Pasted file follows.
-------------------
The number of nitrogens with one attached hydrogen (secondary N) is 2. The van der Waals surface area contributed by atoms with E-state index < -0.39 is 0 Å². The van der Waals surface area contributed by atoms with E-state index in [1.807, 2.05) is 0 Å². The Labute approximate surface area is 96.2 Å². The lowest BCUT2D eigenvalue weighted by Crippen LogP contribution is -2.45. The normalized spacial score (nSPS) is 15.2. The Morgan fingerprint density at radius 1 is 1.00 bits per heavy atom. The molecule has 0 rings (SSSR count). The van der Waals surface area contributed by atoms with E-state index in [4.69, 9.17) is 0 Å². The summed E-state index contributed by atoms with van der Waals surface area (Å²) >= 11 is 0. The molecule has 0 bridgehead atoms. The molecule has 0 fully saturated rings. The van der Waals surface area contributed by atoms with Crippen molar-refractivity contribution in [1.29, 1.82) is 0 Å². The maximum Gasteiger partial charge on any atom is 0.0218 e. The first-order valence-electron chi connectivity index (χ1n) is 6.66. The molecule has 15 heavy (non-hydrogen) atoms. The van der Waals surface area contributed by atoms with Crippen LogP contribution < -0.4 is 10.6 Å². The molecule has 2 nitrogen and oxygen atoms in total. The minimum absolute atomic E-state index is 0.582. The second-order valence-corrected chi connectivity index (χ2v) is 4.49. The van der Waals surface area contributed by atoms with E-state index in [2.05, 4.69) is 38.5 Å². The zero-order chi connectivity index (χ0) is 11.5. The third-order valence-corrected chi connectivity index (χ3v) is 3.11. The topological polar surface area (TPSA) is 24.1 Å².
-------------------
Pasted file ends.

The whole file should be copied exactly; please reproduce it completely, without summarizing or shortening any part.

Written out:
The number of nitrogens with one attached hydrogen (secondary N) is 2. The van der Waals surface area contributed by atoms with E-state index < -0.39 is 0 Å². The van der Waals surface area contributed by atoms with E-state index in [1.807, 2.05) is 0 Å². The Labute approximate surface area is 96.2 Å². The lowest BCUT2D eigenvalue weighted by Crippen LogP contribution is -2.45. The normalized spacial score (nSPS) is 15.2. The Morgan fingerprint density at radius 1 is 1.00 bits per heavy atom. The molecule has 0 rings (SSSR count). The van der Waals surface area contributed by atoms with E-state index in [4.69, 9.17) is 0 Å². The summed E-state index contributed by atoms with van der Waals surface area (Å²) >= 11 is 0. The molecule has 0 bridgehead atoms. The molecule has 0 fully saturated rings. The van der Waals surface area contributed by atoms with Crippen molar-refractivity contribution in [1.29, 1.82) is 0 Å². The maximum Gasteiger partial charge on any atom is 0.0218 e. The first-order valence-electron chi connectivity index (χ1n) is 6.66. The molecule has 15 heavy (non-hydrogen) atoms. The van der Waals surface area contributed by atoms with Crippen LogP contribution < -0.4 is 10.6 Å². The molecule has 2 nitrogen and oxygen atoms in total. The minimum absolute atomic E-state index is 0.582. The second-order valence-corrected chi connectivity index (χ2v) is 4.49. The van der Waals surface area contributed by atoms with E-state index in [2.05, 4.69) is 38.5 Å². The zero-order chi connectivity index (χ0) is 11.5. The third-order valence-corrected chi connectivity index (χ3v) is 3.11. The topological polar surface area (TPSA) is 24.1 Å².